Spymasters go to great lengths to rescue their captured intelligence officers - including engaging in ‘spy swaps’. Here's what you need to know.
Q: How do spy swaps work?
A: There's more than one way. In 2010, 10 Russian ‘sleeper spies’ arrested in America were swapped for four British and American assets during a daylight exchange on the tarmac at Vienna’s airport. During the Cold War, Germany’s Glienicke Bridge was a popular exchange spot - 25 Americans were traded on the bridge for four Soviet and Polish agents in 1985, including Poland's Marian Zacharski.
Q: Why aren’t spy swaps a one-for-one deal?
A: One side may be interested in bringing home a high-level officer while the other side may be interested in several lower-level spies or dissidents. It’s a bit like teams trading athletes. Not all prisoners involved in a spy swap are necessarily intelligence agents. Anatoly Shcharansky, also called Natan Sharansky, was a Soviet dissident and human-rights advocate arrested by the KGB, accused of treason and espionage, and sentenced to 13 years in prison and hard-labour camps. He was released in a prisoner exchange with the West in 1986 and settled in Israel.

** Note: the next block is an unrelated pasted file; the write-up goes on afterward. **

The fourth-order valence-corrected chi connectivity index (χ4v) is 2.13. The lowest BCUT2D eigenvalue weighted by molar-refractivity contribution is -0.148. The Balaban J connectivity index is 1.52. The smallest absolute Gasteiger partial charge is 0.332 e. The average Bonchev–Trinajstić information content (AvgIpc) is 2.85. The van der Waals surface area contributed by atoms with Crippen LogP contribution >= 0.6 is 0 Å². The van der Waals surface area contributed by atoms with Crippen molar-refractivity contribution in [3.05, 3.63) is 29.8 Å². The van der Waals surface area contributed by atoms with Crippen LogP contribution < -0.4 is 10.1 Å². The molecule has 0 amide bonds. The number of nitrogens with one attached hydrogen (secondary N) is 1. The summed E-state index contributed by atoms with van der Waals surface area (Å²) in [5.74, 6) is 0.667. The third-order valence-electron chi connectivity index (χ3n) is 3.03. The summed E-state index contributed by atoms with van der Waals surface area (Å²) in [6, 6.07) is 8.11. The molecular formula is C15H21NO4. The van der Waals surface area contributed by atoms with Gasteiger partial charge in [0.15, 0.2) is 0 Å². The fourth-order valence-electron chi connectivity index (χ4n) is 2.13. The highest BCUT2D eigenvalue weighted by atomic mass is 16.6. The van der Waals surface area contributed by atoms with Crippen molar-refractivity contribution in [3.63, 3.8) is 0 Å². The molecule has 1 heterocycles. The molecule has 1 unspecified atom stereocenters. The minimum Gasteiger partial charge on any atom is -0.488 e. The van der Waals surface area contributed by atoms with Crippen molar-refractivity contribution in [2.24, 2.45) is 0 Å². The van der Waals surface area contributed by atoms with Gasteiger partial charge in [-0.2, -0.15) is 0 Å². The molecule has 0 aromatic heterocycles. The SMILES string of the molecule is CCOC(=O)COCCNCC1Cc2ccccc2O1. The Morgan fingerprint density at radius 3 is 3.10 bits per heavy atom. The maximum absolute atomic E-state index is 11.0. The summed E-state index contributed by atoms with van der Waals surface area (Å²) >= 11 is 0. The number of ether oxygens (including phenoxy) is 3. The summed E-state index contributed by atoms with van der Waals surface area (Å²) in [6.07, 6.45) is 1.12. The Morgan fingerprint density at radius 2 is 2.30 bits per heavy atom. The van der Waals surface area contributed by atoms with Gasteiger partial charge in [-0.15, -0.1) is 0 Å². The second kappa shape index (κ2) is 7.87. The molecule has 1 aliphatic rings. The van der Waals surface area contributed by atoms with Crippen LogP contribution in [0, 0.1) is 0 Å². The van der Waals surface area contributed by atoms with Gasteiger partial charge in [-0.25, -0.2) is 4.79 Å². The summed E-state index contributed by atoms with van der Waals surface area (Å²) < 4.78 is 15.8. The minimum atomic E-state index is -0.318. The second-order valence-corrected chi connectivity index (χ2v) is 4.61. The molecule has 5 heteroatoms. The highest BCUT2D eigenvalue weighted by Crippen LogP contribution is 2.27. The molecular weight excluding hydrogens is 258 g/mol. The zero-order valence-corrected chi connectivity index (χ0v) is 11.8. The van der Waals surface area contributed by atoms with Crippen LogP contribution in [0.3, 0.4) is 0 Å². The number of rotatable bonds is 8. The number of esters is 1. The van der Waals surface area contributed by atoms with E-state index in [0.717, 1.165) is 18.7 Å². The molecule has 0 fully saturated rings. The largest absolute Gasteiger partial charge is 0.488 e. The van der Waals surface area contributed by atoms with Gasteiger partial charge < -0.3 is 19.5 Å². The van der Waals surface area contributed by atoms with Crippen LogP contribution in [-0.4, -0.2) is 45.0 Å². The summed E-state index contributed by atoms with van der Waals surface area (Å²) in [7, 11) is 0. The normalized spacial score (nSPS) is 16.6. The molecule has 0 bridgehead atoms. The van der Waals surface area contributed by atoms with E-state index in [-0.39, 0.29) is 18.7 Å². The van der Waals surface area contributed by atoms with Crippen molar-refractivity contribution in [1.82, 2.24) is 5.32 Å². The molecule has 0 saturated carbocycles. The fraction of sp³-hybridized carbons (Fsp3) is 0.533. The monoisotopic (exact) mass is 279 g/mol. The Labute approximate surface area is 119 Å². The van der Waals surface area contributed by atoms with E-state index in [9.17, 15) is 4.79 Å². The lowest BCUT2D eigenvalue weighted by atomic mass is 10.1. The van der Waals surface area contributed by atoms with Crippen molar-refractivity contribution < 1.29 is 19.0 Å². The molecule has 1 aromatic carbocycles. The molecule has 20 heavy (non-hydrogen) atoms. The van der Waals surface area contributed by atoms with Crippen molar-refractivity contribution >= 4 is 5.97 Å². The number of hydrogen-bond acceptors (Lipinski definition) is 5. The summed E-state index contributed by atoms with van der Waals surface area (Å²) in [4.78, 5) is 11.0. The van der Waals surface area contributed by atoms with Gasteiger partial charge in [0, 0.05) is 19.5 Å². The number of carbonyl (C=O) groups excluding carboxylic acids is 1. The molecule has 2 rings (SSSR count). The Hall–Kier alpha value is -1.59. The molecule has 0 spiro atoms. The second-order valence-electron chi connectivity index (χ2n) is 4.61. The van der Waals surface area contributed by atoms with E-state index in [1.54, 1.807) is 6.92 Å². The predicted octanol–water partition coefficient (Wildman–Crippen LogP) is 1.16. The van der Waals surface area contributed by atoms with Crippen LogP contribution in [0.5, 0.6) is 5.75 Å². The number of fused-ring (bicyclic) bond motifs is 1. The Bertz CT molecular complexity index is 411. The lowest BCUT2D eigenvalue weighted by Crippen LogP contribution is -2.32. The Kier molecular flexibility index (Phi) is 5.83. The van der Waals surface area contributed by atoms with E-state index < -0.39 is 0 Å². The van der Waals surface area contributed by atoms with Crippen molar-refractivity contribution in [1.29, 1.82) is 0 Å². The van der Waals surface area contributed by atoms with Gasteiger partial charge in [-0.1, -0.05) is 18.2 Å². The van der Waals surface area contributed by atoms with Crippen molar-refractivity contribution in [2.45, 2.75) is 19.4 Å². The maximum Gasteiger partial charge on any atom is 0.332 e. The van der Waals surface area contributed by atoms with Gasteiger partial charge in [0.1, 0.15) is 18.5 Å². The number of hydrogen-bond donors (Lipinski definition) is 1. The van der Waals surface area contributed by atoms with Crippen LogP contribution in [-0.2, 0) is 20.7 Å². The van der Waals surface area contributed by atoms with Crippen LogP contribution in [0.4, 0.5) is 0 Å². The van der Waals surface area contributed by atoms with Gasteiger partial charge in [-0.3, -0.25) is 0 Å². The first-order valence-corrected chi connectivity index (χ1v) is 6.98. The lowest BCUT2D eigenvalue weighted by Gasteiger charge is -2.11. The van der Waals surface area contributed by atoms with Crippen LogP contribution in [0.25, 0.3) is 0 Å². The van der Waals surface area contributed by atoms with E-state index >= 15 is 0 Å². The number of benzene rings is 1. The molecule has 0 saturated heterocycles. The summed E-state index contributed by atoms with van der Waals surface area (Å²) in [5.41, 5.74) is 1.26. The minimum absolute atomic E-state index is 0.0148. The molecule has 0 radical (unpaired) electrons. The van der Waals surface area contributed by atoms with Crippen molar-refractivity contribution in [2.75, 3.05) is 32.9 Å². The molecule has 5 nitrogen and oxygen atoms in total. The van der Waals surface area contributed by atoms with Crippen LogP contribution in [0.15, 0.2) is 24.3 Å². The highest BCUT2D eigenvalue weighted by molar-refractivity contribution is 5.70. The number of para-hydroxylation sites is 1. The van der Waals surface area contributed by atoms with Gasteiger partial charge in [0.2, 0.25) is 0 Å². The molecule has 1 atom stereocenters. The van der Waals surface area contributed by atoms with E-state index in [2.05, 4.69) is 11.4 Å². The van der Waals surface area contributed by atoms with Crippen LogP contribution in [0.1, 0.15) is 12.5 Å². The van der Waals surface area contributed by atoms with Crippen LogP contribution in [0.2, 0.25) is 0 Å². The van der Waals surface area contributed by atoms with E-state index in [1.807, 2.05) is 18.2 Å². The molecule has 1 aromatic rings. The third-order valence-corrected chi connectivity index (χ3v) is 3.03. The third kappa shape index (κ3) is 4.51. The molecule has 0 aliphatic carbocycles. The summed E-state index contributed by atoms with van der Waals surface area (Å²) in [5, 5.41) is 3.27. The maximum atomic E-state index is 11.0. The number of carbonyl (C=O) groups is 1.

Q: Who negotiates the deal?
A: It depends. The CIA, FBI, and White House have all been involved in various negotiations. When the US wanted Cuba to release USAID worker Alan Gross, America’s negotiators also included, at various times, former US President Jimmy Carter and Pope Francis.